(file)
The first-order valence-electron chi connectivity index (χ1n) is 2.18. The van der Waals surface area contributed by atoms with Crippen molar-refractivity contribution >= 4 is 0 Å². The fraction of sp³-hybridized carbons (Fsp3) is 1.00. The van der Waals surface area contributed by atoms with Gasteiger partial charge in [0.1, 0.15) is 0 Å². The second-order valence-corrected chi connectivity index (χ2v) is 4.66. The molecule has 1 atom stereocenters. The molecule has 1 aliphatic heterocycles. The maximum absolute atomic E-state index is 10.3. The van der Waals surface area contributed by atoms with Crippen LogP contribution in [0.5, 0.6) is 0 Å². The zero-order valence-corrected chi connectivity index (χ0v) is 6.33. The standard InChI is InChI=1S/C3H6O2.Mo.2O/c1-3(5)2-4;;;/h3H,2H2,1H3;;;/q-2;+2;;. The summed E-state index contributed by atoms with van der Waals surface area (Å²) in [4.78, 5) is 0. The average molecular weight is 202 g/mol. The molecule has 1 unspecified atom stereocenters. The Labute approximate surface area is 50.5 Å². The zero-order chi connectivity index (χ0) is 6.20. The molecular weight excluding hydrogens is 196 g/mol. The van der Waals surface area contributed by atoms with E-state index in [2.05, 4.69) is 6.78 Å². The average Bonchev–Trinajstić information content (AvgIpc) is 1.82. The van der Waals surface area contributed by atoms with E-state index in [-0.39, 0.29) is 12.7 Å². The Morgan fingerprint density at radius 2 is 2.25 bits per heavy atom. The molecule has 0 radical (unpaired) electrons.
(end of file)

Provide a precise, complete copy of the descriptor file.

The first-order valence-electron chi connectivity index (χ1n) is 2.18. The van der Waals surface area contributed by atoms with Crippen molar-refractivity contribution >= 4 is 0 Å². The fraction of sp³-hybridized carbons (Fsp3) is 1.00. The van der Waals surface area contributed by atoms with Gasteiger partial charge in [0.1, 0.15) is 0 Å². The second-order valence-corrected chi connectivity index (χ2v) is 4.66. The molecule has 1 atom stereocenters. The molecule has 1 aliphatic heterocycles. The maximum absolute atomic E-state index is 10.3. The van der Waals surface area contributed by atoms with Crippen LogP contribution in [0.5, 0.6) is 0 Å². The zero-order valence-corrected chi connectivity index (χ0v) is 6.33. The standard InChI is InChI=1S/C3H6O2.Mo.2O/c1-3(5)2-4;;;/h3H,2H2,1H3;;;/q-2;+2;;. The summed E-state index contributed by atoms with van der Waals surface area (Å²) in [4.78, 5) is 0. The average molecular weight is 202 g/mol. The molecule has 1 unspecified atom stereocenters. The Labute approximate surface area is 50.5 Å². The zero-order chi connectivity index (χ0) is 6.20. The molecular weight excluding hydrogens is 196 g/mol. The van der Waals surface area contributed by atoms with E-state index in [2.05, 4.69) is 6.78 Å². The average Bonchev–Trinajstić information content (AvgIpc) is 1.82. The van der Waals surface area contributed by atoms with E-state index in [-0.39, 0.29) is 12.7 Å². The Morgan fingerprint density at radius 2 is 2.25 bits per heavy atom. The molecule has 0 radical (unpaired) electrons.